I was disappointed. This is a lovely parkland with a large lake system and board walks crisscrossing them. But look closer and the water ways are clogged with the invasive Salvinia weed.
There were large grassed areas, ideal for picnics and play areas. It was the school holidays and families were enjoying the beautiful sunny day. Children were running, biking, riding scooters and having a great time.
Notice the Salvinia on this part of the lake? It could easily be mistaken for an extension of the lawn area.
Further round the water was clear of the weed and look at the reflections.
Swans, moorhens and ducks enjoyed this part of the lake system.
A few attractive sculptures of native animals and birds were dotted around.
Further round a sensory garden with raised beds was a riot of colour for sight, another had a herb bed for smell. But it all seemed a bit uncoördinated and also needed some maintenance. Maybe I am being a bit unfair as it is winter and not the best time to view gardens.
Tucked away at the back of the gardens I found the fountain… I did my best to take a decent photo, but I don’t think I succeeded. It was not very inspiring.
I found a bench (actually there were a lot of benches dotted around the lakes) and I sat for a while thinking about these gardens. Am I being biased by all the other gardens I have seen? Maybe. Somehow it just doesn’t seem to qualify for the “Botanic” tag. It is a lovely “park” and fits the criteria for that label. But there isn’t that extra attention to detail, not many plants and trees labelled, no unique areas of special plant collections. As for the café, oh dear… I didn’t even take a photo. It was squashed onto a narrow deck around the side of the small information building. Only 4 small tables and hardly any room to squeeze past each table. Thankfully I had brought along a thermos and sandwiches…
Despite being disappointed with how the gardens have developed it was still a pleasant days outing. I think I will come again in another season. October/November is the best time for sub-tropical gardens, before the heat of summer sets in.
I was expecting to be more impressed. I think maybe the council do not think giving money for a Botanic Garden is very high on their list of priorities.
Come over to visit “Restless Jo” she is our intrepid leader and inspires people from all over the globe to join her cyber walking group each week.
We missed the sunrise by about an hour. Being winter I cannot prise myself out of bed in the dark. But when we arrived at the beach by 7am it was still a beautiful sky. The sun tingeing the clouds with apricot and turning the ocean to molten gold.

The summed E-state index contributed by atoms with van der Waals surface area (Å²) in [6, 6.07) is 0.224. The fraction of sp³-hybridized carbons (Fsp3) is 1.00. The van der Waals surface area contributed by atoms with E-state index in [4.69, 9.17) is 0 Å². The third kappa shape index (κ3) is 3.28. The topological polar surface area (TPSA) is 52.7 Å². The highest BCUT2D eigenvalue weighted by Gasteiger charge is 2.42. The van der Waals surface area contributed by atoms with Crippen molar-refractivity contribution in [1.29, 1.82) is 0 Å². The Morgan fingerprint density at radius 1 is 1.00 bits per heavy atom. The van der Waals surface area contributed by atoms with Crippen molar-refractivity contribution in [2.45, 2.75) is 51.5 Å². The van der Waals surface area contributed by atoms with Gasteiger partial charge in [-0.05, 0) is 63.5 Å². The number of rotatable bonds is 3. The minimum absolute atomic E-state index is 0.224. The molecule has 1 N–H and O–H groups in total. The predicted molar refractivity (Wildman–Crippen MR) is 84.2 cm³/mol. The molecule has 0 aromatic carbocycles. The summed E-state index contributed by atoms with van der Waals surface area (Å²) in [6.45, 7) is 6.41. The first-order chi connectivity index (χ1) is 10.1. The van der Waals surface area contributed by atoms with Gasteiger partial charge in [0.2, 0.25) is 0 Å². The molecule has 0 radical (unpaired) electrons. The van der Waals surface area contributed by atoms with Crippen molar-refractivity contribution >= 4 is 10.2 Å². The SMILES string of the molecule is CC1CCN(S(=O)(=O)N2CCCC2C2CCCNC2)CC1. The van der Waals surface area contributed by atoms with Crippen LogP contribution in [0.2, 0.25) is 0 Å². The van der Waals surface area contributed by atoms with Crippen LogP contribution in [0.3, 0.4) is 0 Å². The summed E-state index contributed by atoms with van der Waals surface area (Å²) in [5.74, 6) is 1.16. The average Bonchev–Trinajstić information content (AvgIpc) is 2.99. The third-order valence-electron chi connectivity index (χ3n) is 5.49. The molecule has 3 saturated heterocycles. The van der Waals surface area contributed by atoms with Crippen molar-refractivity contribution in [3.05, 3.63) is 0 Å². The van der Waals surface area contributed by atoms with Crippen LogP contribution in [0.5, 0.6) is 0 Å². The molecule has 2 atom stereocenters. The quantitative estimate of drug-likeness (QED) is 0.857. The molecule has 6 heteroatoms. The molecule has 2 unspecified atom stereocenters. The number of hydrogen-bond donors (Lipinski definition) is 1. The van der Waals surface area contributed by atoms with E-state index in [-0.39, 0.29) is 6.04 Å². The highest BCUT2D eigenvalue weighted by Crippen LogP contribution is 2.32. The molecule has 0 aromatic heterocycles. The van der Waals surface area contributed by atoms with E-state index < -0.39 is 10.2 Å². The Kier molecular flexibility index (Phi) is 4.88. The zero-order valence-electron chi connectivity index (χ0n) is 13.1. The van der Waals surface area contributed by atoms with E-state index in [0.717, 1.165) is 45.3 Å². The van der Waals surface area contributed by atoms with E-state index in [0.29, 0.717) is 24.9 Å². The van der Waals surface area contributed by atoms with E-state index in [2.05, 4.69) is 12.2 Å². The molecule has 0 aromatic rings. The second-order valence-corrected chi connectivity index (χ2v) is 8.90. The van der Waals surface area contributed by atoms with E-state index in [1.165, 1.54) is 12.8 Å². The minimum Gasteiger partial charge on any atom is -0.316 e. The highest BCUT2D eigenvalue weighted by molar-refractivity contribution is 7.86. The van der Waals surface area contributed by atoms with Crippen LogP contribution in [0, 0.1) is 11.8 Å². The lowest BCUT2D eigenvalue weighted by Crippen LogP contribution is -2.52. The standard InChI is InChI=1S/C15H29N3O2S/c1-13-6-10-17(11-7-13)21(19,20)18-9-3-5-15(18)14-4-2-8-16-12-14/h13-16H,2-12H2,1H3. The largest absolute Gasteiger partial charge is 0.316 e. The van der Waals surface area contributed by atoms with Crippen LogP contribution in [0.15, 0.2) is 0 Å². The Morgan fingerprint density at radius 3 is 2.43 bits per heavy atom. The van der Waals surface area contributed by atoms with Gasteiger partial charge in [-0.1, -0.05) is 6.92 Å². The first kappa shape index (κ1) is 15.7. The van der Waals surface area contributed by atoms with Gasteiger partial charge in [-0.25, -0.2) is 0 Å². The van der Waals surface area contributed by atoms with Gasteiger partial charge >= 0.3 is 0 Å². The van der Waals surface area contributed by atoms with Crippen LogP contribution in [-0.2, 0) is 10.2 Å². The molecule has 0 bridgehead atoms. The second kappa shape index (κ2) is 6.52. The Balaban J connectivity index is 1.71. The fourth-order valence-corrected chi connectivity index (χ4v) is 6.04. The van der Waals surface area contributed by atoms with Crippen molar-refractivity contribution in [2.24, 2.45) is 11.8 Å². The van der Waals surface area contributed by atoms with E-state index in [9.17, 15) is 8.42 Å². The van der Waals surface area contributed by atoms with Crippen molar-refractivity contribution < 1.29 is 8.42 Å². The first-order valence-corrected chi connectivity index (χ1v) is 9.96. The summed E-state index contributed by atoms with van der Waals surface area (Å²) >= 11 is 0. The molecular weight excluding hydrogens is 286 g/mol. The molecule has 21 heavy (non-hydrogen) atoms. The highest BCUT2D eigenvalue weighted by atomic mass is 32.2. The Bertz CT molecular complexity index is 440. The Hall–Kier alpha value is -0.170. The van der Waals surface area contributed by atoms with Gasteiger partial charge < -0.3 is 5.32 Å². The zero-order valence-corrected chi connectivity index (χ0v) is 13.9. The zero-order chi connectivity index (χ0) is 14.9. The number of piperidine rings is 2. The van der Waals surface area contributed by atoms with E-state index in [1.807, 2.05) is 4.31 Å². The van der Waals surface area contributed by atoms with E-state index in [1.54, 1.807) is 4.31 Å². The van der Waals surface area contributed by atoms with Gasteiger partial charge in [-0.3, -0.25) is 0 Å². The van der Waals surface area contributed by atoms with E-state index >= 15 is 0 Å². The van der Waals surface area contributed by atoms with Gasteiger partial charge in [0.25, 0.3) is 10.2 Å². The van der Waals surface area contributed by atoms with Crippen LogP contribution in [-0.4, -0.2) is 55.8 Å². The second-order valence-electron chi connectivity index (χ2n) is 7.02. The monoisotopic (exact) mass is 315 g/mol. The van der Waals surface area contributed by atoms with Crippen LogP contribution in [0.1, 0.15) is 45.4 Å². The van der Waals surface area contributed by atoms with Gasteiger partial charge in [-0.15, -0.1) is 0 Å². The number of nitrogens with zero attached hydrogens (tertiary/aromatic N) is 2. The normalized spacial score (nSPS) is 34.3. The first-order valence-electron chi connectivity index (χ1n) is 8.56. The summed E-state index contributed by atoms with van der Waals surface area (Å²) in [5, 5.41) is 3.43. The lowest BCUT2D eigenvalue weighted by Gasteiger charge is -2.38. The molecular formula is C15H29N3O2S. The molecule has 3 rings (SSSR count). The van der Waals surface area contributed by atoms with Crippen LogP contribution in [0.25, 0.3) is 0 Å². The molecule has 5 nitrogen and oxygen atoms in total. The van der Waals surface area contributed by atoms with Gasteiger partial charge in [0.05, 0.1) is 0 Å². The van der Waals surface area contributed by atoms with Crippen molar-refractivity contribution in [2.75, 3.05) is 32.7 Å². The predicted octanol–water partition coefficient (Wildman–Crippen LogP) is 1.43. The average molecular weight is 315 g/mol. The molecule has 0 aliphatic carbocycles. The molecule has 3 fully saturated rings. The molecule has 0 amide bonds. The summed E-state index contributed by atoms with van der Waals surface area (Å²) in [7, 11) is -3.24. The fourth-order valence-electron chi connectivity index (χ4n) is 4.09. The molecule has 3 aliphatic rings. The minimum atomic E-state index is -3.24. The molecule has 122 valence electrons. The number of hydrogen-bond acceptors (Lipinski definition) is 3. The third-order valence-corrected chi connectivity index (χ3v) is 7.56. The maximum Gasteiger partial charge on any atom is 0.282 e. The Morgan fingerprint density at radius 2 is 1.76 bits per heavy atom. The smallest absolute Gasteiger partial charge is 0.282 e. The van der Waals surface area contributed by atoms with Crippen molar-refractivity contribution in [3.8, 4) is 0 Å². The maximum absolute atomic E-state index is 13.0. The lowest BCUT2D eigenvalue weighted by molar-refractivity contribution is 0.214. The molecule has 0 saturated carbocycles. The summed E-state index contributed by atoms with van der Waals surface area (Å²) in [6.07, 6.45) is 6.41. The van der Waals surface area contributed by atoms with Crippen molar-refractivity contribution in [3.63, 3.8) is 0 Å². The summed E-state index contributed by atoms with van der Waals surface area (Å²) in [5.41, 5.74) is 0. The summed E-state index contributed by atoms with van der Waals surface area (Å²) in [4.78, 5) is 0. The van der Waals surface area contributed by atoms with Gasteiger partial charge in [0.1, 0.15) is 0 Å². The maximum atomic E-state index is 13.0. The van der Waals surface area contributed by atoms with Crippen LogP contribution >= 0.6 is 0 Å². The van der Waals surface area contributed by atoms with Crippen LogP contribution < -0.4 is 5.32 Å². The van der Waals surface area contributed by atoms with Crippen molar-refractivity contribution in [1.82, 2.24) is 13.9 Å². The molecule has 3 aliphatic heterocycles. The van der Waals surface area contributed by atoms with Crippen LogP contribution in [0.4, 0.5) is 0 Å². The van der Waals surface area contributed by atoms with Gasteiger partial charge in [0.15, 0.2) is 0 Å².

Of course we had our cameras with us and it was a perfect morning for a beach photo opportunity. So much activity. People walking, running, surfing, playing. All ages enjoying the sun while it is out.
I wonder if he is going to catch anything for breakfast. The seagull looks on in anticipation…
The surf is pumping and the wind whips the spray off the top of the waves in a frenzy of foam. It is a good day for the surfers.
When I downloaded these photos I noticed the dark shadow in the wave. I wonder if it is a dolphin.
I took photo after photo of the ocean as it crashed endlessly, trying to catch that moment as the wave peaks and the light shines through in an iridescent green. Most of the shots I missed. These 2 above were the closest I got to what I was trying for.
Walking north the sharks teeth outline of Surfers Paradise is shrouded in the misty ocean spray.
At the top of the sand this patient pooche guards its masters clothes.
He looks a bit woebegone…
This area is the patrolled swimming area and in the distance is the surf life savers yellow hut and vehicle. It is school holidays and the life savers are on patrol from 8am to 6pm. every day. There are dangerous rips in this ocean and every year unsuspecting tourists are dragged out to sea. It is only the vigilance of these dedicated, volunteer life savers that only a few lives are lost each year and they are usually people who swim outside the flags that denote the patrolled, safe areas.
A lovely morning to build sand castles with the help of Mom and Gandma, but keep an eye on those waves…
The tractor has been along the beach grooming the sand ready for another day of fun for the tourists.
Time to turn round and head back south and home for breakfast.
The fisher man is still trying for that catch…